Permission Levels have been replaced by Role Definitions, and Permissions have been replaced by Role Assignments. While this is not reflected in the SharePoint UI, the authorization object model is new.
The rights are assigned to securable objects that are referred to as 'scopes' as the rights of a user or group by default are inherited throughout the contents of a site (SPWeb). Thus, if you have only read access to a site, this scope will by default give you read access to all contents of the site - unless some contents have been configured to not inherit permissions, and are thus in a separate scope.
Both Role Definitions (RD) and Role Assignments (RA) are by default inherited, but both can be broken to not inherit from it's parent. A site can break the RD inheritance to define new roles or change or delete existing roles (except 'full control' and 'limited access'). RD definitions always applies to the whole site, while permission (RA) inheritance can be broken at several securable object levels. This makes it possible to have unique permissions for e.g. lists or even list items.
Role definition inheritance in a Web site has impact upon permissions inheritance in accordance with the following prohibitions:
- Cannot inherit permissions unless it also inherits role definitions.
- Cannot create unique role definitions unless it also creates unique permissions.
- Cannot revert to inherited role definitions unless it also reverts all unique permissions within the Web site. The existing permissions are dependent on the role definitions.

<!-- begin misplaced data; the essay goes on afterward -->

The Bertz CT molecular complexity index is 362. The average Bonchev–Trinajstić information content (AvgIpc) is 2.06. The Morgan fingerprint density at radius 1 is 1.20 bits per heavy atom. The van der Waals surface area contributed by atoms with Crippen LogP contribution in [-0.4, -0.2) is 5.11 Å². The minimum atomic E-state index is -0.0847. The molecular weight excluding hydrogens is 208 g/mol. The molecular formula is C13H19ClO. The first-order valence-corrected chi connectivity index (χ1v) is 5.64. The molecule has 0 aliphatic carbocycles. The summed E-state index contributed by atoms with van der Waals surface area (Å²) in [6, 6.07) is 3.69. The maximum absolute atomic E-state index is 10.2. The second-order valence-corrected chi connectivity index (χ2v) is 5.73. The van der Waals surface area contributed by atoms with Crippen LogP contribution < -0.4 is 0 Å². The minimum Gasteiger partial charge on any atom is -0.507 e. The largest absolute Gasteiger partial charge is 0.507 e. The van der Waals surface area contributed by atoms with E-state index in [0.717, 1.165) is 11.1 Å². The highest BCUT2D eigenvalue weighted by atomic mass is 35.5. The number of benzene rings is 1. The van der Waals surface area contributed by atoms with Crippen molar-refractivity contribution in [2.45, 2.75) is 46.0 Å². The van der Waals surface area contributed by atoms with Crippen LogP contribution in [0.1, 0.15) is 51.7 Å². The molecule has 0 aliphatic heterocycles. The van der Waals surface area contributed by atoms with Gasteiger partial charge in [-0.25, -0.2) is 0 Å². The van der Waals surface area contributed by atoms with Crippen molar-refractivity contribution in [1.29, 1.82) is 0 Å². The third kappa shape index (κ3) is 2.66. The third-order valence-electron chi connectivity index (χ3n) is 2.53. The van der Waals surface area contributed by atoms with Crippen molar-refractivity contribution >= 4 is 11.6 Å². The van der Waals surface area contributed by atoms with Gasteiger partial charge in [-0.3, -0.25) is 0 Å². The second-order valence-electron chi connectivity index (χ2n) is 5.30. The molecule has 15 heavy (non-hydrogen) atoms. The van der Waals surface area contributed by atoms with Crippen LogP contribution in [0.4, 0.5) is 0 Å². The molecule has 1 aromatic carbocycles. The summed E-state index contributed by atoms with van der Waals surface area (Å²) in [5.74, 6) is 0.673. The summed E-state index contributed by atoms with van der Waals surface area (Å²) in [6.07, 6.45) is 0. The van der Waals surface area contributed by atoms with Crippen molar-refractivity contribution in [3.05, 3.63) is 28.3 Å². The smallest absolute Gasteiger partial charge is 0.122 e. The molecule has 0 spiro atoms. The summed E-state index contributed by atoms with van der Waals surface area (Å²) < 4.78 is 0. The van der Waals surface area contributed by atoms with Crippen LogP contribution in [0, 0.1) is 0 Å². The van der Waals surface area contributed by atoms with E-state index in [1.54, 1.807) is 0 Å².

- Cannot revert to inherited permissions unless it also reverts to inherited role definitions. The permissions for a Web site are always tied to the role definitions for that Web site.
If a site do not have role inheritance, then reverting to inherited roles will also revert unique site permissions into inherited permissions. Reverting to inherited permission for a subsite discards custom permissions, permissions levels, users, and groups that were created for the subsite and all it’s lists and contents.
What can be a bit confusing about the authorization object model is that there are two methods for breaking the inheritance of RDs and RAs respectively, but only one to revert inheritance:
- SPWeb.RoleDefinitions.BreakInheritance (bool CopyRoleDefinitions, bool KeepRoleAssignments)
- SPWeb/SPList/SPListItem/SP*.BreakRoleInheritance (bool CopyRoleAssignments)